Two months into the job, the honeymoon is already over for German Chancellor Olaf Scholz, with critics accusing him of being "invisible" on the Ukraine crisis and the coronavirus pandemic.
The hashtag #woistscholz ("Where is Scholz?") is doing the rounds on Twitter, and some say the famously taciturn politician needs to start speaking up.
Scholz was sworn in as chancellor on Dec. 8 after leading his Social Democrats (SPD) to a sensational election win, ending 16 years in power for Angela Merkel's conservatives.
But a Forsa survey this week showed the SPD behind Merkel's Christian Democrats (CDU) in the polls for the first time since the election – on 23% compared with 27% for the conservative bloc, which is now the main opposition party.
Scholz himself, feted for winning the Sept. 26 election with a campaign that played on his calm demeanor and meticulous approach, is also seeing his popularity wane.
In a recent survey by public broadcaster ZDF on Germany's most popular politicians, Scholz found himself lagging behind Merkel – who has retired from politics – and Health Minister Karl Lauterbach.
Scholz, who will fly to Washington to meet American President Joe Biden on Monday, has long been known for his understated style.
He was once dubbed "Scholzomat" for his dry, robotic speeches.
Merkel was hardly known for her media presence or rousing speeches, but Scholz "seems to want to surpass her in the art of disappearance," according to Der Spiegel weekly, which accused him of being "almost invisible, inaudible."
"The way the chancellor speaks and communicates seems inappropriate," political scientist Ursula Muench told Agence France-Presse (AFP).
"He is heard and seen very little, and when he does speak, he often does so in riddles and not in a clear and pointed manner as required by the current media world," she said.
Though Scholz makes a habit of thanking journalists for their questions at press conferences, he often avoids answering the questions directly.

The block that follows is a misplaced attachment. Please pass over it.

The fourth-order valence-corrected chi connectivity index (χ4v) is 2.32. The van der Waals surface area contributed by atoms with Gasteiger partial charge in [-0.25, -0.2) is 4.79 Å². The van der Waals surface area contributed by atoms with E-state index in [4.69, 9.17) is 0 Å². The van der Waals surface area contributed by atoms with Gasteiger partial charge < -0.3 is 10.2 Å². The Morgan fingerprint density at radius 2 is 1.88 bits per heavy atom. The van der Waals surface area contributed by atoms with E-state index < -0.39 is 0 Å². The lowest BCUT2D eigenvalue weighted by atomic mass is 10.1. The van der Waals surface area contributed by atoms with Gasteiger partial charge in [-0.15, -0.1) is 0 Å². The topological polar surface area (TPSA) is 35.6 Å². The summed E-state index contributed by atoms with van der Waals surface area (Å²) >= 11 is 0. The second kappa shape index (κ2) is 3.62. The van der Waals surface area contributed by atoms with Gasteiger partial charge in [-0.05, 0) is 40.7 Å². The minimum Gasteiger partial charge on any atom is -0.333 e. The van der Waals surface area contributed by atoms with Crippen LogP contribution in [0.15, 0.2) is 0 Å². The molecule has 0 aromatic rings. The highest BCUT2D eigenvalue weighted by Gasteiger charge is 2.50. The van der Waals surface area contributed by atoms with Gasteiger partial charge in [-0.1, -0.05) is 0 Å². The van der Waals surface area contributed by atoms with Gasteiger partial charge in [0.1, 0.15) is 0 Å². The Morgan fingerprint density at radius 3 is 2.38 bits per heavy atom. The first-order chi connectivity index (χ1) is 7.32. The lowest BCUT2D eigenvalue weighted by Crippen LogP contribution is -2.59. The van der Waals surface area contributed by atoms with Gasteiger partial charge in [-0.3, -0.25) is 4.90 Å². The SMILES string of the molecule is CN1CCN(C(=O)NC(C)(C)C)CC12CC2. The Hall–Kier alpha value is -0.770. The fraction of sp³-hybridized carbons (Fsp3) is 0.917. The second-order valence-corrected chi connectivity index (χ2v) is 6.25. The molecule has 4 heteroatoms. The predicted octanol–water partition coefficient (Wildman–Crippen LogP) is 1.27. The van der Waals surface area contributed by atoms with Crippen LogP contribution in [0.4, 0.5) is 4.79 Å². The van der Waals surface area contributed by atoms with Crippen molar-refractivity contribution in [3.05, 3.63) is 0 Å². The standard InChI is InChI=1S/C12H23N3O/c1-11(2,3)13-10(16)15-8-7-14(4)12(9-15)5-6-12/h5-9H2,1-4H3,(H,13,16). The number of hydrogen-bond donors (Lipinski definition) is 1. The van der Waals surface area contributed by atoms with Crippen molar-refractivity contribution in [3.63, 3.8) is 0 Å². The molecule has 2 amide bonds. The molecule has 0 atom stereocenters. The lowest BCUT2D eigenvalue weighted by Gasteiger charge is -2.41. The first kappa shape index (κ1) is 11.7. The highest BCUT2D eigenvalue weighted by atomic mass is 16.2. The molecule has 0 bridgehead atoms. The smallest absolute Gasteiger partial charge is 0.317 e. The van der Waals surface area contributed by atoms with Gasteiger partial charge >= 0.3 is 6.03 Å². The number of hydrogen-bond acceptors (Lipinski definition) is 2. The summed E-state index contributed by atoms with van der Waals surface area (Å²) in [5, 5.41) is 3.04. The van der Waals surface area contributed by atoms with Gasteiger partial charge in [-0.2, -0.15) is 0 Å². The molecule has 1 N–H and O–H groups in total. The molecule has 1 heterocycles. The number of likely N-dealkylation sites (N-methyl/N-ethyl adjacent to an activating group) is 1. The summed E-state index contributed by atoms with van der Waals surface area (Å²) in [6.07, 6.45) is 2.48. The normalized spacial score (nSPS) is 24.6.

The chancellor may be trying to create an impression of "professionalism and seriousness" in a media environment "where everyone speaks and comments on everything," according to Muench.
But if concrete results come too slowly or not at all, his "can-do" image – so skilfully harnessed during the election campaign – could be in danger.
"Telling people, 'You can rely on me, I am experienced and I know what I am doing,' is simply not enough in a pandemic or an international crisis," political scientist Hajo Funke told AFP.
Scholz's communication style leaves "a lot of room for improvement," he believes.
Germany had vaccinated just 75.8% of its population against the coronavirus by the end of January, falling short of an 80% goal set by Scholz's government.
Compulsory vaccination, first mooted by Scholz last year with a view to implementation by February or March, has still not been voted on in parliament and is looking an increasingly remote prospect.
Meanwhile, the numbers of COVID-19 cases have soared to more than 100,000 cases a day, with a shortage of polymerase chain reaction (PCR) tests adding to the country's woes.
Europe's biggest economy has also come under fire for its role in the Ukraine crisis, with some feeling Berlin is being too soft on Moscow.
Unlike French President Emmanuel Macron, who has had several phone conversations with Russian President Vladimir Putin, and Britain's Boris Johnson, who traveled to Kyiv on Tuesday, Scholz has muddled his response with unclear statements and fluctuating positions.
Germany has also been criticized for its refusal to send weapons to Ukraine, though it did suggest sending 5,000 helmets instead – "a disaster in terms of communication," according to Muench.
The pro-Russian stance of some Social Democrats, including former chancellor Gerhard Schroeder, has also done nothing to ease the problem.